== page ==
Rules is rules

There is sometimes uncertainty about whether it is required or permissible to provide an inspector with updated information. A recent court case, Robinson v Secretary of State for Communities and Local Government 22/1/16, provides a steer in respect of housing land supply figures, but is it in the right direction?

A Suffolk resident opposing an inspector’s decision to grant permission for 14 dwellings on an open gap separating two settlements which was used as a community garden claimed that the council should have provided the inspector with updated information on housing land supply. The inspector had decided that in the absence of a five-year supply of housing land, policies restricting the use of open gaps and gardens should be given limited weight, and granted permission. The resident argued that the council should have provided the inspector with updated information which demonstrated that it now had 5.4 years’ supply of housing land.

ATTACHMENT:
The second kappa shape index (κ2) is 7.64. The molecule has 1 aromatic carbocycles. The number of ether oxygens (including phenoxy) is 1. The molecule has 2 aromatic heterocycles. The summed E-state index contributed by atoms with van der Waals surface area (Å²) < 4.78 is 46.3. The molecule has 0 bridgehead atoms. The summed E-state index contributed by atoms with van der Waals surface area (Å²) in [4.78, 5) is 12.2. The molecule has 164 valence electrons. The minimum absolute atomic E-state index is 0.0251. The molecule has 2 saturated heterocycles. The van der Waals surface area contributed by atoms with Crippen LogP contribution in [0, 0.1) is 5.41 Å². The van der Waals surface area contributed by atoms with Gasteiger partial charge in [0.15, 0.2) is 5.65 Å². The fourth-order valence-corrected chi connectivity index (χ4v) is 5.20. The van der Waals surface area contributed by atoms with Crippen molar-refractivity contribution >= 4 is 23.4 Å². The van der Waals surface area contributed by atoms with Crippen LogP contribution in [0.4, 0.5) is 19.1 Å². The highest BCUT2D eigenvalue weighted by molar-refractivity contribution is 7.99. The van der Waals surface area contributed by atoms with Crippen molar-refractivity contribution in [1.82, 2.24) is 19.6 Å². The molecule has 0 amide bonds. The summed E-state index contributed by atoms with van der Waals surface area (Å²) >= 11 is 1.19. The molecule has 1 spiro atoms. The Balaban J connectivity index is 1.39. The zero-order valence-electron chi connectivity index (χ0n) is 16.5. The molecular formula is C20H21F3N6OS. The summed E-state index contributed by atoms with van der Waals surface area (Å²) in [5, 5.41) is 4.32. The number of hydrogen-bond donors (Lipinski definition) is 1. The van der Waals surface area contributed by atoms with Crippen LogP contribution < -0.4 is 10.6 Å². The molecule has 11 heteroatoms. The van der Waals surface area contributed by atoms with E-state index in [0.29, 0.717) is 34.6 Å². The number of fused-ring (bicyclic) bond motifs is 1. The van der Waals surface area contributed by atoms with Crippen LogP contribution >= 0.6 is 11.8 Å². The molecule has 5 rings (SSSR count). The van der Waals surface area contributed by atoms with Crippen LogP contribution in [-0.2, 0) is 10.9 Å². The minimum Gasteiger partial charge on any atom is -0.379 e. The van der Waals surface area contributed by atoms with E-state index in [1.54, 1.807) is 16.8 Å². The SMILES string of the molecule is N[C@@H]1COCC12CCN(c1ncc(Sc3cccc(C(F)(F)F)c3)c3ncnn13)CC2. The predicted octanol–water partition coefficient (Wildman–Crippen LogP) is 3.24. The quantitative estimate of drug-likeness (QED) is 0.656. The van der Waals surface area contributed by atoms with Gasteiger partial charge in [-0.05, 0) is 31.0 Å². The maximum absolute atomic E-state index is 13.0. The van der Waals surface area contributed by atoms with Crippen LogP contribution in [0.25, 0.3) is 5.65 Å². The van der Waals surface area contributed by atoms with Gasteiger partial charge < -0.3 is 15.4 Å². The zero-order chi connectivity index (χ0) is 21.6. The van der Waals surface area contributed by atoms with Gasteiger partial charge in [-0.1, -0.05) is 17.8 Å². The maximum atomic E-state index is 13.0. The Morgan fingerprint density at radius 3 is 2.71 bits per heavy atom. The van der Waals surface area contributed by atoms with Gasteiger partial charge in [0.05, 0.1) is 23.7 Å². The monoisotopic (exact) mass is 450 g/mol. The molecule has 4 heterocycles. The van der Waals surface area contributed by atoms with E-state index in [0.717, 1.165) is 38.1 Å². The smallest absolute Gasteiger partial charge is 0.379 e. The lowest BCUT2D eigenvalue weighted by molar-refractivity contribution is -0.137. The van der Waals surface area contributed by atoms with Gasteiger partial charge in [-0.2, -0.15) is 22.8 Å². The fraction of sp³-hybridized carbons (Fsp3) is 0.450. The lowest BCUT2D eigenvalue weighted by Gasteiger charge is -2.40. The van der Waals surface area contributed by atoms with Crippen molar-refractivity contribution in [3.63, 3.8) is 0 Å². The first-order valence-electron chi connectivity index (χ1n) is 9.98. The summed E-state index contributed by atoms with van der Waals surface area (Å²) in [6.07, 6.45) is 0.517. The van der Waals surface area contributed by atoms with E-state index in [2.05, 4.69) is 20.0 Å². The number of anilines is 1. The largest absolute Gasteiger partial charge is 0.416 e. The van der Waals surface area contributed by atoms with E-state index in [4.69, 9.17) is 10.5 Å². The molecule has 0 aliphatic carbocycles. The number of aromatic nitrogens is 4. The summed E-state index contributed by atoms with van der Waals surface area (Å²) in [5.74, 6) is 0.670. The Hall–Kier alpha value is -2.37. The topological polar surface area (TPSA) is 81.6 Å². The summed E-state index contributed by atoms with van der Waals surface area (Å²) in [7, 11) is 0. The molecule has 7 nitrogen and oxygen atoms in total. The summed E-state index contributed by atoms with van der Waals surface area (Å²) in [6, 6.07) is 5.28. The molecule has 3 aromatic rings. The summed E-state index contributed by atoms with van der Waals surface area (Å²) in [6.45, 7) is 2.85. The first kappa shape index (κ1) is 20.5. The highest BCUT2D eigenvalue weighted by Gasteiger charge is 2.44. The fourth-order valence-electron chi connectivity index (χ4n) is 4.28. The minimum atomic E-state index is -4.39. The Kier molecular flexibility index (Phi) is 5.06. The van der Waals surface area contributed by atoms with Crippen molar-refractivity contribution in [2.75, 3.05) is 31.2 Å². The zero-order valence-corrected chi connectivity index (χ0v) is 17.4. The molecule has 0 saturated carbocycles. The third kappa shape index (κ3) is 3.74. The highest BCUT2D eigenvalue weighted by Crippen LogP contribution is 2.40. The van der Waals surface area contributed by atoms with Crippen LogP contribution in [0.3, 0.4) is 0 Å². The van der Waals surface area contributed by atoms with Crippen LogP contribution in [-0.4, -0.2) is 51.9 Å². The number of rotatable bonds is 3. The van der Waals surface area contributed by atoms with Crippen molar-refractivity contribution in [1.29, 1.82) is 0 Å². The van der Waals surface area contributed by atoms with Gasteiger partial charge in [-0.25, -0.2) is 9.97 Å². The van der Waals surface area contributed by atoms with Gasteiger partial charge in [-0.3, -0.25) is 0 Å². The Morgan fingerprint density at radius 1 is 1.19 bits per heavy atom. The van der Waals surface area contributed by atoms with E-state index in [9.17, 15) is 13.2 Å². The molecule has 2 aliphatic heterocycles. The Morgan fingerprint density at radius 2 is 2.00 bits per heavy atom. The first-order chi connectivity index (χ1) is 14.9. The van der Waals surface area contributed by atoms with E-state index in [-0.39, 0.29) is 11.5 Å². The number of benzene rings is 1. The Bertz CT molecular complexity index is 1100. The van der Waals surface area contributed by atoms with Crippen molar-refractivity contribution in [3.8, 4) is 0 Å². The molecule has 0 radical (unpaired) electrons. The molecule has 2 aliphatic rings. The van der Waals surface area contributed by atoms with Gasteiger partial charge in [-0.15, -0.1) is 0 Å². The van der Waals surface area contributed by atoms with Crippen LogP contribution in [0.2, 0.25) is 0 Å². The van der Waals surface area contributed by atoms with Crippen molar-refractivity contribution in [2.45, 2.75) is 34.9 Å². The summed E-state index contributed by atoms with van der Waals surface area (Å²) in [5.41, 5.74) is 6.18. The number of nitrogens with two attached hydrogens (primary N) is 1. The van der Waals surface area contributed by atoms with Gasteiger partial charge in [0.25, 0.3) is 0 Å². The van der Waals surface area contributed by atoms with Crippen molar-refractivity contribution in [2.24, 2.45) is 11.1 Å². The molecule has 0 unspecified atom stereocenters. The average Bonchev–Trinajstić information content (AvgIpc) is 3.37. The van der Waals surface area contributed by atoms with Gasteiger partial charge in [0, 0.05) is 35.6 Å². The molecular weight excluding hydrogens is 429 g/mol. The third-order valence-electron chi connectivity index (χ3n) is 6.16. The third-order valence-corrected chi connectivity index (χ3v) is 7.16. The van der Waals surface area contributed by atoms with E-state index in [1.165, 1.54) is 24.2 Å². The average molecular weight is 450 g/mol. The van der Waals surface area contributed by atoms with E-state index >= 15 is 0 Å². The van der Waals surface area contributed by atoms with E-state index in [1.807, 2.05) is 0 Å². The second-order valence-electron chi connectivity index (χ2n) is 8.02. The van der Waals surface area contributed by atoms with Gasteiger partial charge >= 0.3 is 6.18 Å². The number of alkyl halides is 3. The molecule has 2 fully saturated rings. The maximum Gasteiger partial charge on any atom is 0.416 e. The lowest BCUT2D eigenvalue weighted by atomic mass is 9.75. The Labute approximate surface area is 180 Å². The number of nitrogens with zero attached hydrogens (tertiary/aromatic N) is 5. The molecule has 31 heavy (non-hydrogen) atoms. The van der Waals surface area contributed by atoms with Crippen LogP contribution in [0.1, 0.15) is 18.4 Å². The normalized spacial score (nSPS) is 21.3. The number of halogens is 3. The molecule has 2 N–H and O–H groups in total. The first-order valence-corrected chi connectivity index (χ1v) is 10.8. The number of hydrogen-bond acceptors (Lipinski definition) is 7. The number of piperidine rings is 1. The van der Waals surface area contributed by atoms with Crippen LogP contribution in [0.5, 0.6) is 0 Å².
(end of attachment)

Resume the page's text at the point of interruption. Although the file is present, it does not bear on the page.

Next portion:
You can see the resident’s point of view here, the reasoning being that if the inspector had known that the council had an adequate supply of housing land the outcome of the appeal might have been different. Nevertheless, the judge ruled that there was no requirement under the Town and Country Planning (Appeals)(Written Representations Procedure)(England) Regulations 2009 for the local planning authority to update its evidence once new information had come to light, and the inspector’s decision stood. The judge explained that there is a need to safeguard against any and every correction and any new information should be reliable, objective and uncontentious; this prevents the late introduction of unreliable, unverifiable and contentious material.

If we are not to return to a backlog in the legal system worthy of the Court of Chancery there has to be a line drawn somewhere. However, important new evidence surely ought to be recognised as such in the interests of natural justice.

The following DCP chapter is relevant: 5.34

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